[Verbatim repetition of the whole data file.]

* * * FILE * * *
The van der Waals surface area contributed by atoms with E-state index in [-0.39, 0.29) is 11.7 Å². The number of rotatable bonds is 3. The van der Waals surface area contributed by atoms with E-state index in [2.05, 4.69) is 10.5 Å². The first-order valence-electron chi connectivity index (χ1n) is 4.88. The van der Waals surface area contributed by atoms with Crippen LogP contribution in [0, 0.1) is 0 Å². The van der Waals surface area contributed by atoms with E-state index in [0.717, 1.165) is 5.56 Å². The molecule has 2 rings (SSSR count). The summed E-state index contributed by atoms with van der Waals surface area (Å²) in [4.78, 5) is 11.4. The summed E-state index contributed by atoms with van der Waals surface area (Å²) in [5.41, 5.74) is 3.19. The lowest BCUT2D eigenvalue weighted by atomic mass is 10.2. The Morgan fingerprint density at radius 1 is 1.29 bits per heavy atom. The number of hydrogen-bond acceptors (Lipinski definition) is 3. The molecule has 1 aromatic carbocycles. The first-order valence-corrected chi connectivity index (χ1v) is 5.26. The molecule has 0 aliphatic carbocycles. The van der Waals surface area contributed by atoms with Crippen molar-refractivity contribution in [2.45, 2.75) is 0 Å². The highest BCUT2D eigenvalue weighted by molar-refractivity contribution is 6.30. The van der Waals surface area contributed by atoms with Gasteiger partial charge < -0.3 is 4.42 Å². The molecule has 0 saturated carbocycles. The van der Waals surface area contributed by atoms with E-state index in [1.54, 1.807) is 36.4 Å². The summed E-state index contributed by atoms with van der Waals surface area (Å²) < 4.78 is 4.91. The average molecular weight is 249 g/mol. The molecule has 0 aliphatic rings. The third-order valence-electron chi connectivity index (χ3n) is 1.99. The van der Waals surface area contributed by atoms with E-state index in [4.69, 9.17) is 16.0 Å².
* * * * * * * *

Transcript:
The van der Waals surface area contributed by atoms with E-state index in [-0.39, 0.29) is 11.7 Å². The number of rotatable bonds is 3. The van der Waals surface area contributed by atoms with E-state index in [2.05, 4.69) is 10.5 Å². The first-order valence-electron chi connectivity index (χ1n) is 4.88. The van der Waals surface area contributed by atoms with Crippen LogP contribution in [0, 0.1) is 0 Å². The van der Waals surface area contributed by atoms with E-state index in [0.717, 1.165) is 5.56 Å². The molecule has 2 rings (SSSR count). The summed E-state index contributed by atoms with van der Waals surface area (Å²) in [4.78, 5) is 11.4. The summed E-state index contributed by atoms with van der Waals surface area (Å²) in [5.41, 5.74) is 3.19. The lowest BCUT2D eigenvalue weighted by atomic mass is 10.2. The Morgan fingerprint density at radius 1 is 1.29 bits per heavy atom. The number of hydrogen-bond acceptors (Lipinski definition) is 3. The molecule has 1 aromatic carbocycles. The first-order valence-corrected chi connectivity index (χ1v) is 5.26. The molecule has 0 aliphatic carbocycles. The van der Waals surface area contributed by atoms with Crippen molar-refractivity contribution in [2.45, 2.75) is 0 Å². The highest BCUT2D eigenvalue weighted by molar-refractivity contribution is 6.30. The van der Waals surface area contributed by atoms with Gasteiger partial charge < -0.3 is 4.42 Å². The molecule has 0 saturated carbocycles. The van der Waals surface area contributed by atoms with E-state index in [1.54, 1.807) is 36.4 Å². The summed E-state index contributed by atoms with van der Waals surface area (Å²) < 4.78 is 4.91. The average molecular weight is 249 g/mol. The molecule has 0 aliphatic rings. The third-order valence-electron chi connectivity index (χ3n) is 1.99. The van der Waals surface area contributed by atoms with E-state index in [4.69, 9.17) is 16.0 Å².